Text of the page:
they submit that this court should be particularly hesitant to
impose a barrier to the appeal.
 Chevron and Chevron Canada dispute that the Supreme
Court was calling for a “new approach” to enforcement and
recognition actions. They submit that the Rules clearly contemplate that an appellant who is ordinarily resident outside of
Ontario may be ordered to pay security for costs. There is, in
their view, no exception for recognition and enforcement actions
— and certainly such an exception cannot be inferred from the
Supreme Court’s Chevron decision, which dealt with jurisdiction.
 Dealing briefly first with the class action point, the
motion judge, in his costs endorsement, stated the following:
“I do not accept the plaintiffs’ submission that their claim
against Chevron Canada is analogous to a class proceeding and
that s. 31(1) of the Class Proceedings Act therefore applies.”
I agree with him on that point.
 Regardless, even if I were to accept the class action
analogy, this would not prevent security for costs being ordered
where the justice of the case warrants it. The Ecuadorian plaintiffs cite no case law suggesting that a class action that results
in the claim being dismissed against a defendant would insulate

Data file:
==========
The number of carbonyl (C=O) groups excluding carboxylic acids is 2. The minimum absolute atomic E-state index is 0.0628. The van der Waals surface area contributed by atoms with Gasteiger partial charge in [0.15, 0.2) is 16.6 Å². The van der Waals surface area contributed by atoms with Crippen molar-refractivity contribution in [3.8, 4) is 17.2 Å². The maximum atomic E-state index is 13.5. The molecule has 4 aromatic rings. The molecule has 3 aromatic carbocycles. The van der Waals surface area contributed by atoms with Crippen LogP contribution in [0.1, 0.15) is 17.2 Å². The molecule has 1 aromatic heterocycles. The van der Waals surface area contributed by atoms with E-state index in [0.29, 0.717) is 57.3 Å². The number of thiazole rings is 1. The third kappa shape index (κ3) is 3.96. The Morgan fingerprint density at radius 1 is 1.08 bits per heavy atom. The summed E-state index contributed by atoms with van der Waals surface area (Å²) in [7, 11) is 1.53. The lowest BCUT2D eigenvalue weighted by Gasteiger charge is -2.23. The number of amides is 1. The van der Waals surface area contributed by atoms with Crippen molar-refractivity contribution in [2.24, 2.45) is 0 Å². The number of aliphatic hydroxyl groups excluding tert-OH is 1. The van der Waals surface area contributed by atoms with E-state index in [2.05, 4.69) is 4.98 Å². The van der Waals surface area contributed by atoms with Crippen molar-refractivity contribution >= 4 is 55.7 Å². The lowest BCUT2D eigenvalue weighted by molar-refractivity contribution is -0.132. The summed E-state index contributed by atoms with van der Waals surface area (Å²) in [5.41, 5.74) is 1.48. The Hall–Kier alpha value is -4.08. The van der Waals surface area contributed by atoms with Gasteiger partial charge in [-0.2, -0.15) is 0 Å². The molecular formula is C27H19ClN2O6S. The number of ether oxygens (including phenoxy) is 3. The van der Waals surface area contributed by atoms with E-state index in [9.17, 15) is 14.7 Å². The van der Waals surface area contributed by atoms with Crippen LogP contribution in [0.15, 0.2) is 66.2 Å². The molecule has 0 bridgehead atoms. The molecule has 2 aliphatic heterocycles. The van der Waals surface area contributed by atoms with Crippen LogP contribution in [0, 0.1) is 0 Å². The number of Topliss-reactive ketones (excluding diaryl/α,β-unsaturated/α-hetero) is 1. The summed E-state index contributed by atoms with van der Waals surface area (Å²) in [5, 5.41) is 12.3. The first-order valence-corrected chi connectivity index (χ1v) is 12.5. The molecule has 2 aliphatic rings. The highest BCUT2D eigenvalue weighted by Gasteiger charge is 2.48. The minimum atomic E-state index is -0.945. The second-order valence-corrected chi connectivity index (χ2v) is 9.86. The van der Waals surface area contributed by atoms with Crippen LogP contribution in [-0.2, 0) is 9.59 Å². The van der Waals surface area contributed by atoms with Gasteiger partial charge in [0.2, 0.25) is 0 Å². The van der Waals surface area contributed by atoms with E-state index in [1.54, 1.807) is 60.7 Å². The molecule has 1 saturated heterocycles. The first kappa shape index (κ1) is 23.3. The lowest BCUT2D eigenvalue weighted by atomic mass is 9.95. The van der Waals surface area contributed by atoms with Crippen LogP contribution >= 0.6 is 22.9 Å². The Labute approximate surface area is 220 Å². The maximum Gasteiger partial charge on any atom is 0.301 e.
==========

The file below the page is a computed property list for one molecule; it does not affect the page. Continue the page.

non-resident plaintiffs from having to post security for costs if
they sought to bring an appeal. Although I was unable to find
any analogous cases involving rule 61.06(1), in 2038724 Ontario
Ltd. v. Quizno's Canada Restaurant Corp.,  O.J. No. 1136,
45 C.P.C. (6th) 375 (S.C.J.), Hoy J. (as she then was) ordered the
intended representative plaintiffs in a proposed class action to
pay security for costs pursuant to rule 56.01.
 Turning now to the “new approach” argument, I find
myself largely in agreement with the positions of Chevron and
Chevron Canada. I see no basis in Ontario case law, or the
Supreme Court’s decision in Chevron, to suggest that an otherwise meritorious motion for security for costs should be denied
because the action to which it relates concerns recognition and
enforcement of a foreign judgment.
 Brown v. Raymond Jones Ltd.,  O.J. No. 1897,
51 C.P.C. (6th) 76 (Master), a case cited by Chevron and Chevron
Canada, is apposite on this issue. In that case, the applicants
sought orders giving effect to letters of request from the United
States, and the moving parties sought security for costs. The
moving parties relied on Four Embarcadero Center Venture v.
Mr. Greenjeans Corp.,  O.J. No. 2578, 10 C.P.C. (2d) 105
(Master), which cited [at para. 7] the English Court of Appeal
case Crozat v. Brogden,  2 Q.B. 30 (Eng. C.A.), for the
proposition that “there is no difference between an action on